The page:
Review: J.H. Cutter Whisky

Review: J.H. Cutter Whisky

Hotaling & Co. (formerly Anchor Distilling) has launched a new whiskey, inspired by a San Francisco brand so old they called it whisky, a tweak that Hotaling keeps intact for this release.

Some details on what’s in the juice:

In the mid- to late-1800s when A.P. Hotaling’s liquor warehouse was the talk of San Francisco, the most celebrated whiskey in his stock was known as J.H. Cutter, an American whiskey that commanded the premium price of the day – an estimated $5 per bottle. Today, San Francisco’s Hotaling & Co., the importer and distiller formerly known as Anchor Distilling Company, introduces a reincarnation of that original whiskey – J.H. Cutter Whisky (using the spirit’s spelling of the day).

This blend of American whiskies, bottled at 48% ABV and offered for $50 SRP, brings together 73% sourced bourbon from Kentucky Bourbon Distillers aged 3.5 years, 17% Old Potrero 18th Century Style Rye Whiskey aged a minimum of 2.5 years, and 10% Old Potrero Port Finish Rye Whiskey aged 2.5 to 3 years to achieve maximum complexity.

Hotaling & Co.’s J.H. Cutter packaging, which includes an amber glass bottle, takes inspiration from the original J.H. Cutter Whisky. In the 1800s, A.P. Hotaling & Co. began embossing its bottles to prove their products’ authenticity and quality over imitators. The bottle top is a nod to the porcelain tops of the time with an antique silver-colored capsule that is reminiscent of the metal that once adorned the tops of whiskey bottles.

The fine print doesn’t lie: This is young whiskey, but on its own that doesn’t mean much. Let’s see what it really tastes like.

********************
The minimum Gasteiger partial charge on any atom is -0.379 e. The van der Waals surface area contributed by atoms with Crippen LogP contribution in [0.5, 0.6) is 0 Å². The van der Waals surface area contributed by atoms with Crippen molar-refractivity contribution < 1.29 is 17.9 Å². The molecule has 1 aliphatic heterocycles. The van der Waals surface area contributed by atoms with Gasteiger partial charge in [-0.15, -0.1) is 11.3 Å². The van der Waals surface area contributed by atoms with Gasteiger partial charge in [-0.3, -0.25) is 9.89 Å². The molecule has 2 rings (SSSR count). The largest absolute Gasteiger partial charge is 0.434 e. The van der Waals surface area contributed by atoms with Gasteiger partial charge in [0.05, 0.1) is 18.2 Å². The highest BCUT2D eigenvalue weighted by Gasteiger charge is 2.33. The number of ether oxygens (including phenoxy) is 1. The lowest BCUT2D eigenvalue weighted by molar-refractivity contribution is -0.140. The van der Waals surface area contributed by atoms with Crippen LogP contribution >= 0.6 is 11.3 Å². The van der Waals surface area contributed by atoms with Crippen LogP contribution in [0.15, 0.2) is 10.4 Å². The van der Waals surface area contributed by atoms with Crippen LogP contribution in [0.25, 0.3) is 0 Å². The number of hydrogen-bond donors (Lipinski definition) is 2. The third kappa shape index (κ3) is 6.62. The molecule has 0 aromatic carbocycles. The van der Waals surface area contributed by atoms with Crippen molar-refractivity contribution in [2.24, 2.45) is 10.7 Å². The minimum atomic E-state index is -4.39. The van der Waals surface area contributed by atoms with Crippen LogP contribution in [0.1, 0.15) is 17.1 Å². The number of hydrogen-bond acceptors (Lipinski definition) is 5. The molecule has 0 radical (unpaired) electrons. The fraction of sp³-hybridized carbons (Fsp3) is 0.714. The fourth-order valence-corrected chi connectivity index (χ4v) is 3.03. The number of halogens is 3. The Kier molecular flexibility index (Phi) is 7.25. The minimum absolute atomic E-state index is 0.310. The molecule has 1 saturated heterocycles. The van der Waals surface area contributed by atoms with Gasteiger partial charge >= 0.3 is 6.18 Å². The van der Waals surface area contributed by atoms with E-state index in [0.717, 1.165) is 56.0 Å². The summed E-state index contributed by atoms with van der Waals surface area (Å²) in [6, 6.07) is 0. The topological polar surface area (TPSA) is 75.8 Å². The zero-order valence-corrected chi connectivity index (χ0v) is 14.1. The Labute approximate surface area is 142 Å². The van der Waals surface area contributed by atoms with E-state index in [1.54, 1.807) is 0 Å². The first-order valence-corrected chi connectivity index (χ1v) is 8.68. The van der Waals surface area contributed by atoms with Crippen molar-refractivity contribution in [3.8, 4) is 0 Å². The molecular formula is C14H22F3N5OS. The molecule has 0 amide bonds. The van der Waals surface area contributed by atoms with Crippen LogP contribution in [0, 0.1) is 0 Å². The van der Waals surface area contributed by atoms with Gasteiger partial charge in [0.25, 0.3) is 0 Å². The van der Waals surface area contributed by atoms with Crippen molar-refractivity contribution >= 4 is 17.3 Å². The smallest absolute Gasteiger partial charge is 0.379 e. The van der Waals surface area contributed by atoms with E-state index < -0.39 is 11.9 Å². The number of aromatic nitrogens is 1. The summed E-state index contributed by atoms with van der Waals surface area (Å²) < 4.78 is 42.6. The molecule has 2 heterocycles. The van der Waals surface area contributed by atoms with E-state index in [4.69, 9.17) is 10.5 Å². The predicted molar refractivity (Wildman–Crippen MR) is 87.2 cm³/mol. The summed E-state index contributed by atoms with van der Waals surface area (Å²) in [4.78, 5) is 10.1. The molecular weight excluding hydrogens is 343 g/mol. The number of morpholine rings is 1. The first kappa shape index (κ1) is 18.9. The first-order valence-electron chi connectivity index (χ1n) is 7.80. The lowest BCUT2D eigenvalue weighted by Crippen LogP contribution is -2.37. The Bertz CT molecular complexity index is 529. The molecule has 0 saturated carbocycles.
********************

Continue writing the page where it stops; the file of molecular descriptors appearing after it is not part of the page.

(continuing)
Hot and grainy, the nose is brash with youth and lots of toasted cereal. There’s a spiciness layered on top of that, allspice primarily, but what’s left most in the bowl of the glass is a ton of raw wood. The palate deviates only slightly from the theme, though it features more upfront sweetness and a big popcorn note that lets the bourbon show more clearly. Notes of cocoa powder and a melange of baking spices give it a lift, and they help to mask some of the burly wood overtones and barrel char notes which ultimately become prominent. The finish leaves behind more barrel influence plus a leathery, mushroomy character — almost musty at times, a hallmark of young distillate.

There are flashes of greatness in the bottle here, but the overall impression is that of a whiskey that could stand a few extra years in the barrel.

96 proof.

B / $50 /

J.H. Cutter Whisky




Christopher Null is the founder and editor in chief of Drinkhacker. A veteran writer and journalist, he also operates Null Media, a bespoke content creation company.

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